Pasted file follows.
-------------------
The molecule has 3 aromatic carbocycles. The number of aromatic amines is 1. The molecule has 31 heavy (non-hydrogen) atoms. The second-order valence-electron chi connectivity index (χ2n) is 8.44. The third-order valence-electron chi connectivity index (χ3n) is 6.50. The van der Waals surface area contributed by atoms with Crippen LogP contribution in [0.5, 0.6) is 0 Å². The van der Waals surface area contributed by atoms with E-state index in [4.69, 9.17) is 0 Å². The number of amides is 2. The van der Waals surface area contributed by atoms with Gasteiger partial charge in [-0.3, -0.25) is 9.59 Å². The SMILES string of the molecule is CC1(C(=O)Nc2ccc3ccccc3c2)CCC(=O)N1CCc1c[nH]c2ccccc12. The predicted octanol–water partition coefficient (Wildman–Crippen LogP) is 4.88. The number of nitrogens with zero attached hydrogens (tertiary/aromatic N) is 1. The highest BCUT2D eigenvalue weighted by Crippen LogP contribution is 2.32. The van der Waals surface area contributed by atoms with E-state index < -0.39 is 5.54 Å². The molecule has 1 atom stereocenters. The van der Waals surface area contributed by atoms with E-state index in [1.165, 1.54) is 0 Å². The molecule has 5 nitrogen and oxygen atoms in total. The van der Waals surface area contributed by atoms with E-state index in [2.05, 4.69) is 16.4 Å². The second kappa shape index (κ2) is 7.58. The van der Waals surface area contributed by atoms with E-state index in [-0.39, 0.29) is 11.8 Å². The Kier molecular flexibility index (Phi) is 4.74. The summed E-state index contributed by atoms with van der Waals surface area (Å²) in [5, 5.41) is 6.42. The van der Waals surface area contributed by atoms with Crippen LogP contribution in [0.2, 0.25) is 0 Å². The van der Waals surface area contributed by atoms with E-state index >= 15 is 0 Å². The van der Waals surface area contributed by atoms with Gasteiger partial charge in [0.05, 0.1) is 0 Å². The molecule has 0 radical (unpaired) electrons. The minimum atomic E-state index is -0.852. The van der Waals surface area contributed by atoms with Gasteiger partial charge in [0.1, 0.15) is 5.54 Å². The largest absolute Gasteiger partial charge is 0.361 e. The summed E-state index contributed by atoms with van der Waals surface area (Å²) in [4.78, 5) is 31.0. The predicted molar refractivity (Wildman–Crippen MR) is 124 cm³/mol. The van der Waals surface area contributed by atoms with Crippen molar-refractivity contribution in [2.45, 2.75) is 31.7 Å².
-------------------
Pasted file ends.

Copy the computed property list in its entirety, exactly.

The molecule has 3 aromatic carbocycles. The number of aromatic amines is 1. The molecule has 31 heavy (non-hydrogen) atoms. The second-order valence-electron chi connectivity index (χ2n) is 8.44. The third-order valence-electron chi connectivity index (χ3n) is 6.50. The van der Waals surface area contributed by atoms with Crippen LogP contribution in [0.5, 0.6) is 0 Å². The van der Waals surface area contributed by atoms with E-state index in [4.69, 9.17) is 0 Å². The number of amides is 2. The van der Waals surface area contributed by atoms with Gasteiger partial charge in [-0.3, -0.25) is 9.59 Å². The SMILES string of the molecule is CC1(C(=O)Nc2ccc3ccccc3c2)CCC(=O)N1CCc1c[nH]c2ccccc12. The predicted octanol–water partition coefficient (Wildman–Crippen LogP) is 4.88. The number of nitrogens with zero attached hydrogens (tertiary/aromatic N) is 1. The highest BCUT2D eigenvalue weighted by Crippen LogP contribution is 2.32. The van der Waals surface area contributed by atoms with E-state index < -0.39 is 5.54 Å². The molecule has 1 atom stereocenters. The van der Waals surface area contributed by atoms with E-state index in [1.165, 1.54) is 0 Å². The molecule has 5 nitrogen and oxygen atoms in total. The van der Waals surface area contributed by atoms with E-state index in [2.05, 4.69) is 16.4 Å². The second kappa shape index (κ2) is 7.58. The van der Waals surface area contributed by atoms with E-state index in [-0.39, 0.29) is 11.8 Å². The Kier molecular flexibility index (Phi) is 4.74. The summed E-state index contributed by atoms with van der Waals surface area (Å²) in [5, 5.41) is 6.42. The van der Waals surface area contributed by atoms with Crippen LogP contribution in [0.2, 0.25) is 0 Å². The van der Waals surface area contributed by atoms with E-state index >= 15 is 0 Å². The van der Waals surface area contributed by atoms with Gasteiger partial charge in [0.05, 0.1) is 0 Å². The molecule has 0 radical (unpaired) electrons. The minimum atomic E-state index is -0.852. The van der Waals surface area contributed by atoms with Gasteiger partial charge in [0.1, 0.15) is 5.54 Å². The largest absolute Gasteiger partial charge is 0.361 e. The summed E-state index contributed by atoms with van der Waals surface area (Å²) in [4.78, 5) is 31.0. The predicted molar refractivity (Wildman–Crippen MR) is 124 cm³/mol. The van der Waals surface area contributed by atoms with Crippen molar-refractivity contribution in [2.45, 2.75) is 31.7 Å².